Articles - Features

Track Record: Lucy Gaffney

From Spacemen 3 and Serge Gainsbourg, to Beck, Air and Astrud Gilberto, Belfast alt-pop artist Lucy Gaffney selects eight records that have left an indelible imprint on her music & life
Photo by David McEneaney

Beck – One Foot In The Grave

This album brought something new into my life when I first heard it. I played it on repeat until I new every word and guitar riff like second nature. Each song blissfully brings with it a mood of off the cuff nonsense that resonated to the nth degree.  It changed my songwriting and allowed me the ability to care less about what fits on an album and what actually flows. Beck’s albums mould into every crevice of my life in some way or another. This one in particular needs to be heard from start to finish over and over to fully appreciate it. It’s a beautiful two fingers up to his success on ’Loser’ just months prior and encapsulates everything I love about raw untouched songwriting and production. The album artwork and inside sleeve on the LP is perfect and I’ve spent many a lazy afternoon enjoying it with a cup of tea in hand; ‘Sleeping Bag’, ‘Hollow Log’ & ‘It’s All In Your Mind’ being my highlights on the record.

Air – Moon Safari

This album was the catalyst for my love of dreamy French space-pop. Beth Hirsch’s vocal on this record washes over you and takes you on a journey of nonchalant coolness. I first heard the track ‘All I Need’ on a trip to Santa Monica, driving around with my cousins in the LA sunshine. The vocal feels like a personification of that – warm sunshine, flowing like silk over your brainwaves. I was lucky enough to stand front row at Air’s gig back in 2010 and it’s still one of the best moments of my life.

Chet Baker – My Funny Valentine

This is the first vinyl I ever bought for myself in Head Records in Belfast. My love for Chet Baker from then on ran deep. I got a record player for my 18th birthday and sat on my bed most nights listening to this instead of doing homework. This album brought me into my romance era in my early 20s, it also got me through a 12 hour art exam which I’m forever thankful for. You can’t help but loose yourself throughout every track. Chet’s voice is intoxicating. ‘I Get Along Without You Very Well’ might be my favourite but I blow with the wind in regard to that so I can’t really say for sure.

Miles Davis – Kind Of Blue

I guess this record really speaks for itself. It was my proper introduction to jazz at 16. I initially found this album when my older brother’s friend Jimi (with incredible taste) kindly leant me his iPod for a few days. I listened to ‘Blue In Green’ over and over until my heart hurt and wrote copious amounts of poems listening it with teenage angst. Getting the chance to listen to it on vinyl in a quiet room is simply breathtaking and should be on everyones to do list.

Nirvana – Unplugged

It goes without saying that this is one of the best live performances of all time and makes the hairs on your neck stand up. As a little kid we used to play the full record start to finish on long car journeys to the west of Ireland and I remember saying over and over “Can you play the one about the parrot” because I was obsessed with the intensity of the storytelling. Kurt becomes the character in each song oozing humanity and depth. It absorbs you. ‘Where Did You Sleep Last Night?’ is a prime example of this.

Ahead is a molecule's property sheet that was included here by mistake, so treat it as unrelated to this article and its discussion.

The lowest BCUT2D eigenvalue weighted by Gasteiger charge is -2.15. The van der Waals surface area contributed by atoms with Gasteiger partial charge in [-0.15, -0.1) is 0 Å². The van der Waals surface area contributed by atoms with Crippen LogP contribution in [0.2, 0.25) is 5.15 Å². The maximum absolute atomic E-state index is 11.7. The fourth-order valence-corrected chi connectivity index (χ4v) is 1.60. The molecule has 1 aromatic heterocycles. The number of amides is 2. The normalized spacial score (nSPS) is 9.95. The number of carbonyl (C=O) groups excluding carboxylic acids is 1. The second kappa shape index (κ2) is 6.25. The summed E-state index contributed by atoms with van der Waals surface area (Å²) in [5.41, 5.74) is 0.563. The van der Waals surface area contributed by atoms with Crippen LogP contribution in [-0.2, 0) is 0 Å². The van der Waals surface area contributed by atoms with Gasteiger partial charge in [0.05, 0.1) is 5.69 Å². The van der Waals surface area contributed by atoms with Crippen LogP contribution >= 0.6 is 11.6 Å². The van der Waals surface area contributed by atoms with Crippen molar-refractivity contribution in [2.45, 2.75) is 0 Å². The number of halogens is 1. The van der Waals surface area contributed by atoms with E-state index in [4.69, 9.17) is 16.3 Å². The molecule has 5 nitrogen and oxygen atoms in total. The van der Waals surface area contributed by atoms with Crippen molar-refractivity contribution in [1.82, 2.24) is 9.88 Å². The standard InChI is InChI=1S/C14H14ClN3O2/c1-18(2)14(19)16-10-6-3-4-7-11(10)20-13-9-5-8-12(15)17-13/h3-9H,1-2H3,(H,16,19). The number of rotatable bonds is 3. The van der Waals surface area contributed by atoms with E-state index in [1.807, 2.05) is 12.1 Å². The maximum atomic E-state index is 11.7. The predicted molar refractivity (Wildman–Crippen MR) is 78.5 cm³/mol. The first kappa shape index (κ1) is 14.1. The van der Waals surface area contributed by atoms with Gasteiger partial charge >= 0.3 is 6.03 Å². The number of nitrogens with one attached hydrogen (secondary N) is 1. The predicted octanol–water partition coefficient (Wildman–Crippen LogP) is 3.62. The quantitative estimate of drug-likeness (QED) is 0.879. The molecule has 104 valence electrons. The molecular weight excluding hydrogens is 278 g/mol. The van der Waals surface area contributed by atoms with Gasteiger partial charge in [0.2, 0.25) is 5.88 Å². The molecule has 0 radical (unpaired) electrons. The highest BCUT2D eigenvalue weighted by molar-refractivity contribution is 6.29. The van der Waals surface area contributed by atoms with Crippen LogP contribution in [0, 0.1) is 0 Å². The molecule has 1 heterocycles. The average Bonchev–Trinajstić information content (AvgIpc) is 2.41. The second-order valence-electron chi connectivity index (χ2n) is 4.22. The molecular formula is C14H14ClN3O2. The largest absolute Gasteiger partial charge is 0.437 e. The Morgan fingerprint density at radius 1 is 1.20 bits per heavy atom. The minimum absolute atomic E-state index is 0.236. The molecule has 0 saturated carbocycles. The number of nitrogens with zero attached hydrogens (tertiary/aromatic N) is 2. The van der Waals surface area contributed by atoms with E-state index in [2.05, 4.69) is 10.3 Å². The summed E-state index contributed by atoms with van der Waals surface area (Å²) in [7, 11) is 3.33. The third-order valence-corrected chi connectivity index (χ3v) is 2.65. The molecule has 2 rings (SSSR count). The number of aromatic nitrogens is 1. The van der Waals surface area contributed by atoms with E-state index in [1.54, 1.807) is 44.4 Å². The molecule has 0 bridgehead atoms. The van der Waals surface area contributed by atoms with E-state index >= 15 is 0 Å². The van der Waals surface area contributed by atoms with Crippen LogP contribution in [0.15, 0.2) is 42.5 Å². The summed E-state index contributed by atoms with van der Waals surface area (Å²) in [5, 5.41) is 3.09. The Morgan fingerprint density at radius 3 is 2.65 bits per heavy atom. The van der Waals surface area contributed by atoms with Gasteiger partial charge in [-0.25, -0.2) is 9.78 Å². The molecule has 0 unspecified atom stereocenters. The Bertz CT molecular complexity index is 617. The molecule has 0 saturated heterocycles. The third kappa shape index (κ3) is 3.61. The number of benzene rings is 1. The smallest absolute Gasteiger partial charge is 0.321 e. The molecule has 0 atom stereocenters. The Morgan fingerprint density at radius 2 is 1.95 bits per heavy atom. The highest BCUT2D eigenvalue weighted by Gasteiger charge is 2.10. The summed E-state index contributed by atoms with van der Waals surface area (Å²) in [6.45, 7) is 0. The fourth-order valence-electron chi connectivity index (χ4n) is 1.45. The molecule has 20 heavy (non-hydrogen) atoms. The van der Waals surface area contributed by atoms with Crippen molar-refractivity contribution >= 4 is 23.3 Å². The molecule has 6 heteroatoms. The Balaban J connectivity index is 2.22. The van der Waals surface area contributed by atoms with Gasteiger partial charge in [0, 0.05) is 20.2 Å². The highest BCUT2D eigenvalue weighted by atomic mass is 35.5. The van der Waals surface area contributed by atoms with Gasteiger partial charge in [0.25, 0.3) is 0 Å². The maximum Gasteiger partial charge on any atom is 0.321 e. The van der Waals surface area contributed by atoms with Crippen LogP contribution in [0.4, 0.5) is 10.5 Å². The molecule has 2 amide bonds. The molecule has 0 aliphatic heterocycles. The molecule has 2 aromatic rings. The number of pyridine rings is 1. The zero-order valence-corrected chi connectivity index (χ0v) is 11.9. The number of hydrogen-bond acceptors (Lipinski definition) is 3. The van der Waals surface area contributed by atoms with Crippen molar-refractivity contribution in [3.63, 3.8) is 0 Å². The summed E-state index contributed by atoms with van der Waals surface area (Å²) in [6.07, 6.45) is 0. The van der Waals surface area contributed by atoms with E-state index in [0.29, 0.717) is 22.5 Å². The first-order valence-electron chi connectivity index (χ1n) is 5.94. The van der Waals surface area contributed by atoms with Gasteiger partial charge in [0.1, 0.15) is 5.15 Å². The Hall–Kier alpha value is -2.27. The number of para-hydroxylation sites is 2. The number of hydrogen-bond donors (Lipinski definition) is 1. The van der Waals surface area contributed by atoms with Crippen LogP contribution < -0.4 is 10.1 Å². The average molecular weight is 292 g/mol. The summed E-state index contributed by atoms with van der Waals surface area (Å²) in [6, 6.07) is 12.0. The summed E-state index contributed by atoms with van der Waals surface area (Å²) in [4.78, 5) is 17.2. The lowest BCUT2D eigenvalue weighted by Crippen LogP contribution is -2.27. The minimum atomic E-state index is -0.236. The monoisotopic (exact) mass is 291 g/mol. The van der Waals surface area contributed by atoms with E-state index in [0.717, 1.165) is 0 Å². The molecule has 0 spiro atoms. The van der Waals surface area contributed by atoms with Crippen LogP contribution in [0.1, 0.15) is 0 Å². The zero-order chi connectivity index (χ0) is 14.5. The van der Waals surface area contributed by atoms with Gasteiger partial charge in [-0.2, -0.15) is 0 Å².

Astrud Gilberto – Once Upon A Summertime (Special Edition)

Discovering Astrud’s voice as a kid was life-changing. Her music was my introduction to Bossa Nova and offered a world of off tempo perfection that I never knew I needed. I’d listen to her on the way to school at 10 years old and drift away in the back of the car looking out the window daydreaming. She has the dreamiest voice and her work with Stan Getz and João Gilberto paved the way for my love of music.

The Stone Roses – The Stone Roses

This record encapsulates a time in my life when I’d just moved to Crystal Palace in London at 19 fresh out of school and I’d moved into an old drafty Edwardian flat with my brother. We had no furniture except for a record player, an old piano and the landlords immense vinyl collection to fill the place. That experience woke me up to a world of musical education and psychedelia. In the morning, I’d blast this through the flat and dance around the apartment like a madman. Ian Brown’s droney, over-dubbed vocals are still a massive influence in the studio.

Spacemen 3 – Recurring

‘I Love You’ by Spacemen 3 blew my mind back in 2016 and still does to this day. J Spaceman and Sonic Boom became my new epitome of cool and flipped the way I write and record sonically. Tumbling chunky guitars and hazy blurred vocals have been my new normal ever since.

Beck – Sea Change

The album closest to my heart on this planet potentially. I have lived and breathed every track on this ten fold. I listen to this when I need to remember myself and feel whole again. It’s got me through many phases in my life. It’s the one record that I don’t think I can ever fully listen to too much. It’ll break your heart and put it back together on every listen. The album artwork visually has been a massive influence over the years. ‘Lost Cause’, ‘End Of The Day’ and ‘Guess I’m Doing Fine’ might be my favourites, but it’s far too hard to narrow it down with this record.

Serge Gainsbourg – Histoire de Melody Nelson

Thee coolest album ever made I imagine. I’ll be honest I listen to this the second I wake up on a weekly basis anytime I need an artistic pick me and to start my day with a little joie de vivre. You can’t listen to this without automatically feeling a little bit more sultry and cool. My French friends say its a crying shame that I can’t understand the depth of the poetry in the words but nevertheless its a sublime piece of unwordly art that makes you want to pack a case and move to Paris instantly.